The first casualties of upheaval can be love, kindness, and patience. But crisis is also a moment when love for God & one another can spring up. For 150 days, starting on 17th March 2020, I will write 300 words based on one of the 150 psalms in the bible. How can I find and give love in the midst of coronavirus?
What’s the best thing about being a Christian? I was asked this years ago and the answer came straight away: “For the first time in my life I am able to be myself. I can stop pretending. Stop trying to put on an image.”
It was liberating – and that process of learning to live in the fact that I am welcomed by God, despite my rubbish – continues to this day. Part of realising this was the way that I was accepted by the people in the church that I joined. Despite being a rather arrogant young man – they welcomed me into the family.
This is part of what God wants to do with all of us. Here are some of the words of Psalm 68:
4 Sing to God, sing in praise of his name, extol him who rides on the clouds; rejoice before him – his name is the Lord. 5 A father to the fatherless, a defender of widows, is God in his holy dwelling. 6 God sets the lonely in families, he leads out the prisoners with singing; but the rebellious live in a sun-scorched land.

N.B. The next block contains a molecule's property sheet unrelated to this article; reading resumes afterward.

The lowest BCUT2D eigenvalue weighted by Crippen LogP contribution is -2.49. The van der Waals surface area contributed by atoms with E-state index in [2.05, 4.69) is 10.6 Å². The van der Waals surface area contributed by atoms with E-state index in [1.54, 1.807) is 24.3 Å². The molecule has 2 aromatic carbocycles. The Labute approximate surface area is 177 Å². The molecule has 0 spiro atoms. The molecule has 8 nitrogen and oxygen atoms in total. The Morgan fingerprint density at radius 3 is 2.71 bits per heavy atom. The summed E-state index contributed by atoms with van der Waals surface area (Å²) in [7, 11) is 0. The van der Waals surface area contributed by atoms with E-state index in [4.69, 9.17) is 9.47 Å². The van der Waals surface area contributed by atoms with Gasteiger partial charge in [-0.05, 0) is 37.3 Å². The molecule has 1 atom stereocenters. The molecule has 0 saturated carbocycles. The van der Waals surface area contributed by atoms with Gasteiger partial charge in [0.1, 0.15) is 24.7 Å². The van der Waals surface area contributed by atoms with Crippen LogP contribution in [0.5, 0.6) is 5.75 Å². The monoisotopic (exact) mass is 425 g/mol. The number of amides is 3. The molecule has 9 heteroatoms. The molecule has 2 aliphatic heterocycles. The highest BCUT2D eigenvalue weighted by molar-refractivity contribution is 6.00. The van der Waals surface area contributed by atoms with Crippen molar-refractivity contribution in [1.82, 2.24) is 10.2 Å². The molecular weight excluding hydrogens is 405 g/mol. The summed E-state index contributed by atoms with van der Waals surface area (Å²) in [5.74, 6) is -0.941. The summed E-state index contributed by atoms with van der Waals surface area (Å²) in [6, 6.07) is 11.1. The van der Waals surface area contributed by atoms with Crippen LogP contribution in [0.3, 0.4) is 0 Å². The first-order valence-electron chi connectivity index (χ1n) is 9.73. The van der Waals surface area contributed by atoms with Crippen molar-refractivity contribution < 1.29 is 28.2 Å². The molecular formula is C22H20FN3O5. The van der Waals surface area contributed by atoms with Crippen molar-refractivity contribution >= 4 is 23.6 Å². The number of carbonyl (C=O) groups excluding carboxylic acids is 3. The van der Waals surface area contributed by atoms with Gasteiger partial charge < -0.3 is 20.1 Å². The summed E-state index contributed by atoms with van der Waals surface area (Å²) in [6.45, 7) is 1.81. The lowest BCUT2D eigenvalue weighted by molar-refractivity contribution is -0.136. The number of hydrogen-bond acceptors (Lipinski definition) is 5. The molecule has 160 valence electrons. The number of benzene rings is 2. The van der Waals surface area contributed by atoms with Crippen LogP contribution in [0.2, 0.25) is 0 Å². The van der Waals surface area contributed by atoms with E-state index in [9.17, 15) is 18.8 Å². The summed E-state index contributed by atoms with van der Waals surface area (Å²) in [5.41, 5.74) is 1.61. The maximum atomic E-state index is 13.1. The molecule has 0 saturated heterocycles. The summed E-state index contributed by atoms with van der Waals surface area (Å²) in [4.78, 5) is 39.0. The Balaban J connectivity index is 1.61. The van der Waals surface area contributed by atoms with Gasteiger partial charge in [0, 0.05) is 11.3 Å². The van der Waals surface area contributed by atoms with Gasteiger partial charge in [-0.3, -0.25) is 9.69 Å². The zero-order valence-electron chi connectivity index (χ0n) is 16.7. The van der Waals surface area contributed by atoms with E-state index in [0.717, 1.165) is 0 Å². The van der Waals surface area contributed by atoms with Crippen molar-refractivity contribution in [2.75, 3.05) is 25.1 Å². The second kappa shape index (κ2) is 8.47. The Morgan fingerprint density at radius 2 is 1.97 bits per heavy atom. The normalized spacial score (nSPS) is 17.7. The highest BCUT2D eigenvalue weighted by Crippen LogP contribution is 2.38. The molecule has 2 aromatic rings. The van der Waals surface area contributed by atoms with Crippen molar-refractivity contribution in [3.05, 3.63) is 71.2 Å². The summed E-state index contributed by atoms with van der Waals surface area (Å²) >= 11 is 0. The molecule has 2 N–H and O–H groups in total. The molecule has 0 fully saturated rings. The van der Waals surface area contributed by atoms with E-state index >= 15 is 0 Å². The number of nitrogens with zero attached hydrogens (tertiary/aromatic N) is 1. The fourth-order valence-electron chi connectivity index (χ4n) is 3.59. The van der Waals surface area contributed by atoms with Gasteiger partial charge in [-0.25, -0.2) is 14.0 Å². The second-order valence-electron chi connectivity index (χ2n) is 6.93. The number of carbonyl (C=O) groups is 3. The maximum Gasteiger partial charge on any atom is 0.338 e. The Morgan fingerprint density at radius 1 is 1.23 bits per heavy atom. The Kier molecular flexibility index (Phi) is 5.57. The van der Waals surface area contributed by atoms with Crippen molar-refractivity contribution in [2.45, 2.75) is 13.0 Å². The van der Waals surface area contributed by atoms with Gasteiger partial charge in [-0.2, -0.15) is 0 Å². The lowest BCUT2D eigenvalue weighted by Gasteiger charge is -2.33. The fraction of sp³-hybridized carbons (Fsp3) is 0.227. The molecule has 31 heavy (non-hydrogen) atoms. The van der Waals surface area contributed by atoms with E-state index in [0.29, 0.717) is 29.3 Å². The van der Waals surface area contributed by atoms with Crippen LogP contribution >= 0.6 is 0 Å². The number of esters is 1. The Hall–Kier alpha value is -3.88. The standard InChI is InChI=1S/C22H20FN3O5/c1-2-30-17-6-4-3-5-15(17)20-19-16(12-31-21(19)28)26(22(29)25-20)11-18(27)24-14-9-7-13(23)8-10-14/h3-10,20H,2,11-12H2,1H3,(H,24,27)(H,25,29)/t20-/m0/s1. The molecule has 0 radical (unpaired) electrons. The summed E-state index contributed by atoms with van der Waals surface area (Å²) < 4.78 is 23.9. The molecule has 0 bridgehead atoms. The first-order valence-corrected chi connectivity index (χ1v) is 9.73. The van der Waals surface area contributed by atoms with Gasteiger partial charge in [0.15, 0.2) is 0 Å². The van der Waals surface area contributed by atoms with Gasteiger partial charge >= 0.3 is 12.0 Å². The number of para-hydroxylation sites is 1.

The psalm writer describes God firstly as the one who rides on the clouds – that’s powerful, big-God sort of stuff. And then he suddenly switches to saying that He is the father to the fatherless, a defender of widows, that He sets the lonely in families and leads prisoners to freedom with singing.
This is amazing. Orphans, widows, the lonely and prisoners – these were (and often still are) at the bottom rung of society. These aren’t the winners, the big-shots – but God specifically comes to them.
Even if we are not an orphan (I wasn’t), a widow (I wasn’t), lonely (I wasn’t) or a prisoner (I wasn’t) we all know the feelings of being left out, on our own and feeling trapped. God desires to find us, and change this. This is part of who he is.
The church did this for me. Churches are strange communities, full of odd people. But, and it’s a big but – they are often (not always) communities that can express love and welcome to all kinds of people – all of us who feel odd, lonely or trapped. This has been my experience, again and again. This is what the church is meant to be like. And it helped me to experience the God who is a father to the fatherless, and who puts the lonely in families.
May you know this God today. Love Matt
PS. Psalm 68 is long and amazing. There are some many things in it that are good. Please read the whole thing 🙂